Since the autumn of last year, stock markets in the centres of imperialism have melted down, melted up, and are about to melt down again. In this review article, we had to indulge in what can only be described as excavatory work to drag the truth out into the light of day. Notwithstanding their proclivity for confusing cause and effect and their obsession with incidental details, reality forces serious-minded and thoughtful bourgeois experts possessing the least amount of integrity to pick up information about the real cause of the crisis, namely, overproduction under the conditions of capitalism – although naturally they attach no blame to capitalism as such, and continue to express their faith, with the zeal of true believers, in the eternity of capitalism. In the main body of this article, no attempt has been made to allude to Marxism. Instead the bourgeois experts, who cannot be accused of the slightest bias in the direction of Marxism, have been dragged, kicking and screaming, to speak against their will, no matter how inconsistently and feebly, in confirmation of the conclusions of Marxist economic science, while all the time maintaining that Marxism is dead!

The aftermath of the 1997 ‘currency’ crisis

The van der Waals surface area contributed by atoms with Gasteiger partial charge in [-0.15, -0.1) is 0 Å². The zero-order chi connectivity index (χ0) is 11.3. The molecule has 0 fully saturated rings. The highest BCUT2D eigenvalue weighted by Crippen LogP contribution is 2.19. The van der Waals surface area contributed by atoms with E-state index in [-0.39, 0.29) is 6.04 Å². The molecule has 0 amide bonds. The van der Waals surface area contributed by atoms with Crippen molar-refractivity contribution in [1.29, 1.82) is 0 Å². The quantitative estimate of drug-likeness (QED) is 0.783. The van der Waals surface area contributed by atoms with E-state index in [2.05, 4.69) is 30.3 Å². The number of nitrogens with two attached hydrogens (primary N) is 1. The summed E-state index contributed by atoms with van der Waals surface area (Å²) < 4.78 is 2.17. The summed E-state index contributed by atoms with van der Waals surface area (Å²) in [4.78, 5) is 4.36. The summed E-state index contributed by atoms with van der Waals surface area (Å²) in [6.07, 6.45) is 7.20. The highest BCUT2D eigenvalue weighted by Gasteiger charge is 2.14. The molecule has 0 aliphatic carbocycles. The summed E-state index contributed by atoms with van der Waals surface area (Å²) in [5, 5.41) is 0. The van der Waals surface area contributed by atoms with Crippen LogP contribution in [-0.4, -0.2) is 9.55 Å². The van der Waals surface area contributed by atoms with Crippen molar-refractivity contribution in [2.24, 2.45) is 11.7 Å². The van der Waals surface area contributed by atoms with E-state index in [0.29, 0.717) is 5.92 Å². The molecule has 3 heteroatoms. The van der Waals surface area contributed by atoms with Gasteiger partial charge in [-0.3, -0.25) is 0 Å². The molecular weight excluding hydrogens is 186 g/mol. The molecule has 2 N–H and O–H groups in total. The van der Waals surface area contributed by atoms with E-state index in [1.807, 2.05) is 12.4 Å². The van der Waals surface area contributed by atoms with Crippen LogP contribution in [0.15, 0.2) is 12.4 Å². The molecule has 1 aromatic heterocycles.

A little over two years ago, everything appeared to be hunky-dory for capitalism. The economies of Asia were booming – the South Korean economy was growing by 7% a year, the Indonesian by 8% and the Malaysian by 9%. The equity markets in the centres of imperialism, as well as elsewhere, witnessed hugely rising share prices and cascading paper wealth. Then suddenly, out of the blue as it were, many countries of the Far East were gripped by a crisis, which announced its arrival on 2 July 1997 with the precipitous fall of the Thai currency. Within a matter of weeks the crisis spread from Thailand to Indonesia, Malaysia, the Philippines, South Korea, Singapore and to Japan – which was already in the grip of economic difficulties. The effects of this crisis have been far more destructive than those predicted by even the most pessimistic of bourgeois economic analysts and commentators. Here, briefly, are the figures that provide such eloquent testimony to the economic meltdown in the Far East.